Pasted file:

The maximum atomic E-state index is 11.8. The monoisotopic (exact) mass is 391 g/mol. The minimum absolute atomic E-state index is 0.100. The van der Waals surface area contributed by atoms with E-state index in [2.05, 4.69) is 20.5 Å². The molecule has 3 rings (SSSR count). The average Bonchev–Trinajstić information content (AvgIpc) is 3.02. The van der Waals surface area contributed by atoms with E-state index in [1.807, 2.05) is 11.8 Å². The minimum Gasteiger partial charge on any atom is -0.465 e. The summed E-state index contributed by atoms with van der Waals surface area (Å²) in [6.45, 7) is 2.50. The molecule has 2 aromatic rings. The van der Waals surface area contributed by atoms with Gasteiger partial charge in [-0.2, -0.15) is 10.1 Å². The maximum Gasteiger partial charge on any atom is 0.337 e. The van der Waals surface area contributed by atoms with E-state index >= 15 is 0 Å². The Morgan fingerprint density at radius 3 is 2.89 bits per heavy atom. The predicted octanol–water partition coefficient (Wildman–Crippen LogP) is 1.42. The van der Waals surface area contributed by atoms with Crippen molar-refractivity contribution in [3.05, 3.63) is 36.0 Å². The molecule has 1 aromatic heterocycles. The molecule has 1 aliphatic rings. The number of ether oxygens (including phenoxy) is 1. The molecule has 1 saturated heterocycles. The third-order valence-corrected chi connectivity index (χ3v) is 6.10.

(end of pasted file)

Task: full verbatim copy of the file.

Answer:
The maximum atomic E-state index is 11.8. The monoisotopic (exact) mass is 391 g/mol. The minimum absolute atomic E-state index is 0.100. The van der Waals surface area contributed by atoms with E-state index in [2.05, 4.69) is 20.5 Å². The molecule has 3 rings (SSSR count). The average Bonchev–Trinajstić information content (AvgIpc) is 3.02. The van der Waals surface area contributed by atoms with E-state index in [1.807, 2.05) is 11.8 Å². The minimum Gasteiger partial charge on any atom is -0.465 e. The summed E-state index contributed by atoms with van der Waals surface area (Å²) in [6.45, 7) is 2.50. The molecule has 2 aromatic rings. The van der Waals surface area contributed by atoms with Gasteiger partial charge in [-0.2, -0.15) is 10.1 Å². The maximum Gasteiger partial charge on any atom is 0.337 e. The van der Waals surface area contributed by atoms with E-state index >= 15 is 0 Å². The Morgan fingerprint density at radius 3 is 2.89 bits per heavy atom. The predicted octanol–water partition coefficient (Wildman–Crippen LogP) is 1.42. The van der Waals surface area contributed by atoms with Crippen molar-refractivity contribution in [3.05, 3.63) is 36.0 Å². The molecule has 1 aromatic heterocycles. The molecule has 1 aliphatic rings. The number of ether oxygens (including phenoxy) is 1. The molecule has 1 saturated heterocycles. The third-order valence-corrected chi connectivity index (χ3v) is 6.10.